Yet such an understanding [of the fundamental contradiction underlying an anthem that addresses only one people, the Jewish one] is nonexistent when it comes to remembering the Nakba, or “catastrophe” – the Palestinians’ term for what happened to them when the state was founded in 1948. This is the tragedy of hundreds of thousands of refugees and their millions of relatives, for whom May 15 – the day the establishment of the State of Israel was announced – symbolizes the day they lost their land, property and status. [...]
Does the government really believe that thwarting a commemoration ceremony, imposing a ban on teaching the Arab chapter in Israel’s history, and passing laws that forbid empathy with the Nakba will erase the tragedy from memory? Will the state’s expression of grief for the refugees’ suffering really shatter Israel’s right to exist? [...]
A person who understands that an Arab citizen should not be forced to sing “a Jewish soul still yearns” should be expected to let that citizen commemorate the Nakba without having to pay for it and without being denied government funding. Nakba Day does not belong only to the Arabs; it is an inseparable part of the story of Israel’s revival.
There’s no escaping it. We can argue about how and why people were dispossessed, it’s just part of our history now. What we can do is figure out how we can maintain a Jewish-democratic state while still being maximally inclusive of a Palestinian minority. This is from our, Jewish-Zionist perspective, of course.
Aziz Abu Sarah, a Palestinian journalist, had this to say on his own perspective in 972 Magazine, commenting that “the Nakba is the present as much as it is the past”:
The Israeli government not only ignores Palestinian history, but is also trying to force Palestinians to forget their own narrative, by forbidding commemoration of the Nakba. Are they so ignorant that they believe a law can strip a person of his identity, memories and passions? Jews who came to Palestine boasted about their longing for the “holy land” for thousands of years. How can such people ignore the longing and love of the land of many Palestinians who lived on that land just 64 years ago, many of whom cannot even visit anymore? [...]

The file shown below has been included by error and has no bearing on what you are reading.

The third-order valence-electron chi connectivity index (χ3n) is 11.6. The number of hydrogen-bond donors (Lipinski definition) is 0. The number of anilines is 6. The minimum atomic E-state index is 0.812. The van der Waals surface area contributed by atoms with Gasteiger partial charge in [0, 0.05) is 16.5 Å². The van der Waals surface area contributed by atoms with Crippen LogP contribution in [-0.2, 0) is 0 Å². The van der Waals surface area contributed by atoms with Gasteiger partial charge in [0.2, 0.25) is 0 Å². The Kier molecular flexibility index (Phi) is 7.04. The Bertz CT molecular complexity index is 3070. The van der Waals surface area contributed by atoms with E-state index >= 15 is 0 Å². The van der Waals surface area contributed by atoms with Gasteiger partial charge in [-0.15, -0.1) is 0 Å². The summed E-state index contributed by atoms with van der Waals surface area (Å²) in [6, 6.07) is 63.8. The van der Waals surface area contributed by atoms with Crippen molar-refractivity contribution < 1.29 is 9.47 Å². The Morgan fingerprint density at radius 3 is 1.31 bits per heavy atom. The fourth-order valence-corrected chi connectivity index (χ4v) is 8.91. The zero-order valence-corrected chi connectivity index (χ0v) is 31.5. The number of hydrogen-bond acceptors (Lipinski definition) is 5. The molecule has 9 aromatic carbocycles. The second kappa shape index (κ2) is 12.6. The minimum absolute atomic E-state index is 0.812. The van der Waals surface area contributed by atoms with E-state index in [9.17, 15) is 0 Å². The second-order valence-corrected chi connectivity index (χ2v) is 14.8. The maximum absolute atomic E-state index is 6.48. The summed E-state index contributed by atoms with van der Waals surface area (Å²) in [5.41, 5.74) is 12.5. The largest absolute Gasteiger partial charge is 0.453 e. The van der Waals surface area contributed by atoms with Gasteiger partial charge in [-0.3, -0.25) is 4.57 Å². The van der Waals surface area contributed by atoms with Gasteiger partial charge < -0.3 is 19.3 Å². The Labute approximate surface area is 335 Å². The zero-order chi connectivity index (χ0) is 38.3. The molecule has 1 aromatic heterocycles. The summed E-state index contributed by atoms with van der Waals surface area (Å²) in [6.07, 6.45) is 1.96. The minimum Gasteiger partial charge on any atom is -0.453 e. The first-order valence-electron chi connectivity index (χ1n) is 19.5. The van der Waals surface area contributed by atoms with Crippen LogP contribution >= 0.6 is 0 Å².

While Nakba day is about mourning the destruction of historical Palestine and facing a continued unjust reality, it is also about the future. The Palestinians on this day look ahead and try to figure out a way for Nakba Day to become about the past and not the present. We cannot change the past, but we can make tomorrow different. Nakba Day is also about finding a way to bring peace to a people that lived in catastrophe and long for peace, freedom and security.
This, of course, is related to a protest in Sydney the police tried to avert yesterday. The organisers of the protest are idiots; spreading awareness of the Palestinian cause, and the tragedy that was the dispossession of their homes in 1948 is a very reasonable one, but doing it with a protest that will piss of countless Sydneysiders is incredibly detrimental. One friend, who works for a communal Jewish organisation, commented that they’re doing his job of advancing Israel’s interests for him. Sydneysiders will associate the annoyance of an increased commute with the Palestinian cause. Not the message they want. Having said that, if that’s what they want to do, then go for it.